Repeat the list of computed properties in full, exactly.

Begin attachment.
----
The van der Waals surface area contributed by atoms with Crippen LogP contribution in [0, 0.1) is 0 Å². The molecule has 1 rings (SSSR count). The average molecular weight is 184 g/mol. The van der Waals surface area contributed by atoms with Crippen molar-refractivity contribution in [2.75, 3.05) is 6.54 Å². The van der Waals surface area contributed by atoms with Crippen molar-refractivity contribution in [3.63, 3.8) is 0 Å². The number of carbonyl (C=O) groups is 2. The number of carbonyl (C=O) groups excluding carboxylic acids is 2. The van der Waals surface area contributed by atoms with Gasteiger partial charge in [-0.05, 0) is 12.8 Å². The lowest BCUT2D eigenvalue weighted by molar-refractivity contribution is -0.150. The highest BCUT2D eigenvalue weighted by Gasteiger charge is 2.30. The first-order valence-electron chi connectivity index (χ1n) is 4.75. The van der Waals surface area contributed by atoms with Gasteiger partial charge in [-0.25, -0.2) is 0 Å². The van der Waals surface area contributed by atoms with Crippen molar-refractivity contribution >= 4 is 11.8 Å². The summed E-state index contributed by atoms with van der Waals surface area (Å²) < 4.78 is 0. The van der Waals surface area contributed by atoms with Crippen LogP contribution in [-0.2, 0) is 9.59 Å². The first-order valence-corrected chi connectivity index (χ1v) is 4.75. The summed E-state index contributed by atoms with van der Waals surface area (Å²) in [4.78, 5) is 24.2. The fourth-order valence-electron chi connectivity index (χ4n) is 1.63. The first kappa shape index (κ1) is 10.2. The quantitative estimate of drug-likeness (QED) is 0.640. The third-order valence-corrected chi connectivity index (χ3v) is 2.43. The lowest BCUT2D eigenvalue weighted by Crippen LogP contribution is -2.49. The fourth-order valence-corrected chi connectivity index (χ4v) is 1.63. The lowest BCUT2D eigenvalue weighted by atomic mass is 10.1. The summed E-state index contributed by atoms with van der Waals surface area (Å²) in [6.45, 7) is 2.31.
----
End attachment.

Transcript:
The van der Waals surface area contributed by atoms with Crippen LogP contribution in [0, 0.1) is 0 Å². The molecule has 1 rings (SSSR count). The average molecular weight is 184 g/mol. The van der Waals surface area contributed by atoms with Crippen molar-refractivity contribution in [2.75, 3.05) is 6.54 Å². The van der Waals surface area contributed by atoms with Crippen molar-refractivity contribution in [3.63, 3.8) is 0 Å². The number of carbonyl (C=O) groups is 2. The number of carbonyl (C=O) groups excluding carboxylic acids is 2. The van der Waals surface area contributed by atoms with Gasteiger partial charge in [-0.05, 0) is 12.8 Å². The lowest BCUT2D eigenvalue weighted by molar-refractivity contribution is -0.150. The highest BCUT2D eigenvalue weighted by Gasteiger charge is 2.30. The first-order valence-electron chi connectivity index (χ1n) is 4.75. The van der Waals surface area contributed by atoms with Gasteiger partial charge in [-0.25, -0.2) is 0 Å². The van der Waals surface area contributed by atoms with Crippen molar-refractivity contribution >= 4 is 11.8 Å². The summed E-state index contributed by atoms with van der Waals surface area (Å²) < 4.78 is 0. The van der Waals surface area contributed by atoms with Crippen LogP contribution in [-0.2, 0) is 9.59 Å². The first-order valence-corrected chi connectivity index (χ1v) is 4.75. The summed E-state index contributed by atoms with van der Waals surface area (Å²) in [4.78, 5) is 24.2. The fourth-order valence-electron chi connectivity index (χ4n) is 1.63. The first kappa shape index (κ1) is 10.2. The quantitative estimate of drug-likeness (QED) is 0.640. The third-order valence-corrected chi connectivity index (χ3v) is 2.43. The lowest BCUT2D eigenvalue weighted by Crippen LogP contribution is -2.49. The fourth-order valence-corrected chi connectivity index (χ4v) is 1.63. The lowest BCUT2D eigenvalue weighted by atomic mass is 10.1. The summed E-state index contributed by atoms with van der Waals surface area (Å²) in [6.45, 7) is 2.31.